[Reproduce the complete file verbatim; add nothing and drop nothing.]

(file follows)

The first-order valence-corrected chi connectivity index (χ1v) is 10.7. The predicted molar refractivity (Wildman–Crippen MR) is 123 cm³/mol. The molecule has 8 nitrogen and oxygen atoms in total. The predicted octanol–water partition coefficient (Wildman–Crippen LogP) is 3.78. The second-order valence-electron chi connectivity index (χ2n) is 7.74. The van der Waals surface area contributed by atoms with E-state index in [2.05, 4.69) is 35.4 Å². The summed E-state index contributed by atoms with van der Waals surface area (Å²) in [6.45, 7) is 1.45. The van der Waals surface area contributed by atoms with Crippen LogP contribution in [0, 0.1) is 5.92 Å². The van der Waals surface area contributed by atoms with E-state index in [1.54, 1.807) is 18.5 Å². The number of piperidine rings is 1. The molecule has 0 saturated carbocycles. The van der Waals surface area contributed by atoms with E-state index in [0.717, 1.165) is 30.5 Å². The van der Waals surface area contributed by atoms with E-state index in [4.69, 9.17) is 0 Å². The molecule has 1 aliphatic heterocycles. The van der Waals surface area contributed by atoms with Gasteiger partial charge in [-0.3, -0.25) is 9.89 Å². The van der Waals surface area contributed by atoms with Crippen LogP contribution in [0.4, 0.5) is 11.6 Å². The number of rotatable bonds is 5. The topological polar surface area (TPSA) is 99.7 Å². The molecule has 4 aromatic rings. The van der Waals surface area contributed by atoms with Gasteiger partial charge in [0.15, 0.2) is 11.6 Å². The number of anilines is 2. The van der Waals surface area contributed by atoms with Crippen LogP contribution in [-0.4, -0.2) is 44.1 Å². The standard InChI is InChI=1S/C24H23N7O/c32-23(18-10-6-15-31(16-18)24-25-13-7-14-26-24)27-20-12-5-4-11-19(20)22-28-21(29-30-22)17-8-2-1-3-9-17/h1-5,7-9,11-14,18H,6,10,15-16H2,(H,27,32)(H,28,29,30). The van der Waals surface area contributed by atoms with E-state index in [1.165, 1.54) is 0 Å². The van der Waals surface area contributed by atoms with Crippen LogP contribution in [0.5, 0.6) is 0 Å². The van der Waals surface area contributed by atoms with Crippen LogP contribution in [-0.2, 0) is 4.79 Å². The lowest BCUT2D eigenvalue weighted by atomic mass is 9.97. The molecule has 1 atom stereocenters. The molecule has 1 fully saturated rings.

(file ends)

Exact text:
The first-order valence-corrected chi connectivity index (χ1v) is 10.7. The predicted molar refractivity (Wildman–Crippen MR) is 123 cm³/mol. The molecule has 8 nitrogen and oxygen atoms in total. The predicted octanol–water partition coefficient (Wildman–Crippen LogP) is 3.78. The second-order valence-electron chi connectivity index (χ2n) is 7.74. The van der Waals surface area contributed by atoms with E-state index in [2.05, 4.69) is 35.4 Å². The summed E-state index contributed by atoms with van der Waals surface area (Å²) in [6.45, 7) is 1.45. The van der Waals surface area contributed by atoms with Crippen LogP contribution in [0, 0.1) is 5.92 Å². The van der Waals surface area contributed by atoms with E-state index in [1.54, 1.807) is 18.5 Å². The number of piperidine rings is 1. The molecule has 0 saturated carbocycles. The van der Waals surface area contributed by atoms with E-state index in [0.717, 1.165) is 30.5 Å². The van der Waals surface area contributed by atoms with E-state index in [4.69, 9.17) is 0 Å². The molecule has 1 aliphatic heterocycles. The van der Waals surface area contributed by atoms with Gasteiger partial charge in [-0.3, -0.25) is 9.89 Å². The van der Waals surface area contributed by atoms with Crippen LogP contribution in [0.4, 0.5) is 11.6 Å². The number of rotatable bonds is 5. The topological polar surface area (TPSA) is 99.7 Å². The molecule has 4 aromatic rings. The van der Waals surface area contributed by atoms with Gasteiger partial charge in [0.15, 0.2) is 11.6 Å². The number of anilines is 2. The van der Waals surface area contributed by atoms with Crippen LogP contribution in [-0.4, -0.2) is 44.1 Å². The standard InChI is InChI=1S/C24H23N7O/c32-23(18-10-6-15-31(16-18)24-25-13-7-14-26-24)27-20-12-5-4-11-19(20)22-28-21(29-30-22)17-8-2-1-3-9-17/h1-5,7-9,11-14,18H,6,10,15-16H2,(H,27,32)(H,28,29,30). The van der Waals surface area contributed by atoms with E-state index in [1.165, 1.54) is 0 Å². The van der Waals surface area contributed by atoms with Crippen LogP contribution in [0.5, 0.6) is 0 Å². The van der Waals surface area contributed by atoms with Crippen LogP contribution in [-0.2, 0) is 4.79 Å². The lowest BCUT2D eigenvalue weighted by atomic mass is 9.97. The molecule has 1 atom stereocenters. The molecule has 1 fully saturated rings.